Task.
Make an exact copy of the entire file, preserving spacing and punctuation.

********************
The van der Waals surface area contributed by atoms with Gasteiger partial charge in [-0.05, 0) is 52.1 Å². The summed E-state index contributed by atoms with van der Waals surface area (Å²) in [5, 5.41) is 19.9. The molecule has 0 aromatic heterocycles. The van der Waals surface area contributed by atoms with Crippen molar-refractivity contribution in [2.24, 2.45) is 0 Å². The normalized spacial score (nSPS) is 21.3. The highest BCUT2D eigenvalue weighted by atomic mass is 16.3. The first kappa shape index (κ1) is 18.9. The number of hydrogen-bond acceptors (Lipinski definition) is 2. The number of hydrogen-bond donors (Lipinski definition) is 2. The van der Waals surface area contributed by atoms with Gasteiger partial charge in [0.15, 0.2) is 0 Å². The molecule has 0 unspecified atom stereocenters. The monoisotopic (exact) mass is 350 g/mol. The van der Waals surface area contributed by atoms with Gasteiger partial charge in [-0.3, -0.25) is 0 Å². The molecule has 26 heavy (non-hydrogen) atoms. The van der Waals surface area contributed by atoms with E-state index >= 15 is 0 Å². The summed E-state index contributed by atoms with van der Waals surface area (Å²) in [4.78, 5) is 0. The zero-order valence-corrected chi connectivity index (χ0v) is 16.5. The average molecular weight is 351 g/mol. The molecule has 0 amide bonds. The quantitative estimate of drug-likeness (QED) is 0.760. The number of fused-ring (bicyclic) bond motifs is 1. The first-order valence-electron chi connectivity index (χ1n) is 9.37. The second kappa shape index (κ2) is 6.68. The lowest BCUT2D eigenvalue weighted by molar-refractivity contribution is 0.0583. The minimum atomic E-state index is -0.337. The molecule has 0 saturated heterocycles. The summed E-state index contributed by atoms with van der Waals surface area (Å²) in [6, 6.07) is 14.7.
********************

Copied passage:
The van der Waals surface area contributed by atoms with Gasteiger partial charge in [-0.05, 0) is 52.1 Å². The summed E-state index contributed by atoms with van der Waals surface area (Å²) in [5, 5.41) is 19.9. The molecule has 0 aromatic heterocycles. The van der Waals surface area contributed by atoms with Crippen molar-refractivity contribution in [2.24, 2.45) is 0 Å². The normalized spacial score (nSPS) is 21.3. The highest BCUT2D eigenvalue weighted by atomic mass is 16.3. The first kappa shape index (κ1) is 18.9. The number of hydrogen-bond acceptors (Lipinski definition) is 2. The number of hydrogen-bond donors (Lipinski definition) is 2. The van der Waals surface area contributed by atoms with Gasteiger partial charge in [0.15, 0.2) is 0 Å². The molecule has 0 unspecified atom stereocenters. The monoisotopic (exact) mass is 350 g/mol. The van der Waals surface area contributed by atoms with Gasteiger partial charge in [-0.3, -0.25) is 0 Å². The molecule has 26 heavy (non-hydrogen) atoms. The van der Waals surface area contributed by atoms with E-state index >= 15 is 0 Å². The summed E-state index contributed by atoms with van der Waals surface area (Å²) in [4.78, 5) is 0. The zero-order valence-corrected chi connectivity index (χ0v) is 16.5. The average molecular weight is 351 g/mol. The molecule has 0 amide bonds. The quantitative estimate of drug-likeness (QED) is 0.760. The number of fused-ring (bicyclic) bond motifs is 1. The first-order valence-electron chi connectivity index (χ1n) is 9.37. The second kappa shape index (κ2) is 6.68. The lowest BCUT2D eigenvalue weighted by molar-refractivity contribution is 0.0583. The minimum atomic E-state index is -0.337. The molecule has 0 saturated heterocycles. The summed E-state index contributed by atoms with van der Waals surface area (Å²) in [6, 6.07) is 14.7.